News ID: 257173
Published: 1138 GMT August 12, 2019

Don’t rely on German fiscal medicine to fix economy’s ailments

Don’t rely on German fiscal medicine to fix economy’s ailments

Even with Germany mired in an industrial slump and possibly flirting with recession, don’t expect Chancellor Angela Merkel to loosen the purse strings just yet.

Europe’s largest economy probably suffered a contraction in the second quarter, inflicted by global trade tensions, Bloomberg reported.

The standoff between the US and China has hit Germany in a vulnerable spot because industry plays such a significant role in driving its growth, with manufacturers from Daimler AG to BASF SE lowering their outlooks.


Weak performance


While the European Central Bank is readying monetary aid to combat the slowdown that’s also affected the broader euro area, the institution would rather Germany help out with a dose of fiscal stimulus from its ample state coffers — not least since bond yields are so low that borrowers are effectively paid to take on debt. But Merkel and her colleagues are committed to a balanced budget and aren’t about to oblige.

“We’re going to get lower rates from the ECB at the September meeting but this will not be the big game changer — the big game changer is the German government,” Carsten Brzeski, the chief economist at ING-Diba AG, said on Bloomberg Television.

“They should act. They should insert fiscal stimulus into the economy to get growth to a higher level again.”

Brzeski anticipates flat-lining during the past quarter in gross domestic product figures due on Wednesday. A quorum of his colleagues surveyed by Bloomberg are less optimistic, predicting a 0.1 percent contraction.

That view of a shrinking economy is shared by the Bundesbank, which reckons growth for the whole year will amount to only 0.6 percent, the slowest since 2013.

While the domestic economy is holding up, with record-low unemployment buoying domestic demand, “you can say German industry is in a recession,” said Stefan Muetze, an economist at Helaba in Frankfurt.

With momentum below potential, an injection of government cash could aim to bolster growth by helping modernize the country’s creaking infrastructure — from frequently delayed trains to patchy wireless connectivity. Such suggestions are regularly offered by international observers such as the Organization for Economic Cooperation and Development.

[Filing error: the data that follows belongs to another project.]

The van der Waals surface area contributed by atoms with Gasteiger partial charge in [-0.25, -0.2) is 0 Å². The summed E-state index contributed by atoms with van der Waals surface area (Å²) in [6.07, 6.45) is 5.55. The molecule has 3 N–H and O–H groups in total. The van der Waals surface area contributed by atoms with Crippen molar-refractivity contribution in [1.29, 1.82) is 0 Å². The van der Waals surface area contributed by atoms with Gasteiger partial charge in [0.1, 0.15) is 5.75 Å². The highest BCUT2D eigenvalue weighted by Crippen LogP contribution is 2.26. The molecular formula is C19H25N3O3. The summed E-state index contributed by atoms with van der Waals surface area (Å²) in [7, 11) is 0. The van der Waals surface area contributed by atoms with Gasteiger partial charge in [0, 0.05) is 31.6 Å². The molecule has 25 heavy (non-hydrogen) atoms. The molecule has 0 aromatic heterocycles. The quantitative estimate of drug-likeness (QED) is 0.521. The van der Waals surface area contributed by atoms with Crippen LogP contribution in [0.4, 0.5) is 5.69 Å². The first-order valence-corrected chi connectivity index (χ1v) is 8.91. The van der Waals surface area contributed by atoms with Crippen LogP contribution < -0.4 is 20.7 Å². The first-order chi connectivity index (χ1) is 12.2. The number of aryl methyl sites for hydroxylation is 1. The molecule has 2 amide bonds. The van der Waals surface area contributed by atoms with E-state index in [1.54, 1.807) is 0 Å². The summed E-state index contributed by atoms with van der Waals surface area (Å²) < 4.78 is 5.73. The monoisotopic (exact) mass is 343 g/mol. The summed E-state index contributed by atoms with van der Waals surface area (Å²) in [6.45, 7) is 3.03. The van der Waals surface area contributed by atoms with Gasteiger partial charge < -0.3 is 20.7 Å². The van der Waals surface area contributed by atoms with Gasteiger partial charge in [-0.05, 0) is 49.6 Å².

Germany could also do with developing new areas for the economy. As carmakers abandon combustion engines for electric motors, the country is a relative laggard compared with the US as a location for the fast-growing technology sector.

Since the debt-to-GDP ratio is set to fall below 60 percen this year, in principle there’s room to boost government expenditure in line with ECB Chief Mario Draghi’s calls to deploy budget policies to aid expansion, where possible.

The Group of Seven industrialized nations, of which Germany is a member, also gave a cautious nudge to seek ‘growth friendly’ fiscal policies at a meeting of finance officials in July.

But in Germany there are legal, political and cultural barriers to ramping up spending. They manifest themselves in a constitutionally enshrined debt-brake, which limits net new federal debt to 0.35 percent of nominal economic output in periods of growth.

Marcel Fratzscher, president of the Berlin-based German Institute for Economic Research and a well-known critic of the government’s fiscal rectitude, said the country’s guardians must work to overcome such qualms, however well entrenched they are among voters.

“The German government has really not understood that now is the right time to basically have a fiscal impulse in order to have a soft landing,” he told Bloomberg Television.

“Germany’s economy is highly dependent on exports and that’s what’s hitting the German economy now.”

Debate has begun in Berlin on when fiscal stimulus might be warranted but there’s no consensus for action yet. Officials prefer to keep their powder dry until it’s clear how deep the downturn will be. The main proponents of spending so far are Merkel’s Social Democrat coalition partners, who want outlays to combat climate change.

Were Germany to sink into recession, that could legally remove the shackles of the debt break and allow for more stimulus.

Meanwhile, the ECB is poised to unveil monetary stimulus in September, possibly including a cut in interest rates deeper into negative territory and new quantitative easing. Those super-low borrowing costs and asset purchases are particularly unpopular in Germany, where they’re seen as an affront to savers — a sentiment often tapped by vote-hungry politicians.

“The political criticism on the ECB does not lead to more fiscal stimulus,” said Brzeski.

“If you say no to more monetary easing from the ECB, you would have to say yes to more fiscal stimulus coming from the government.”






Resource: Bloomberg
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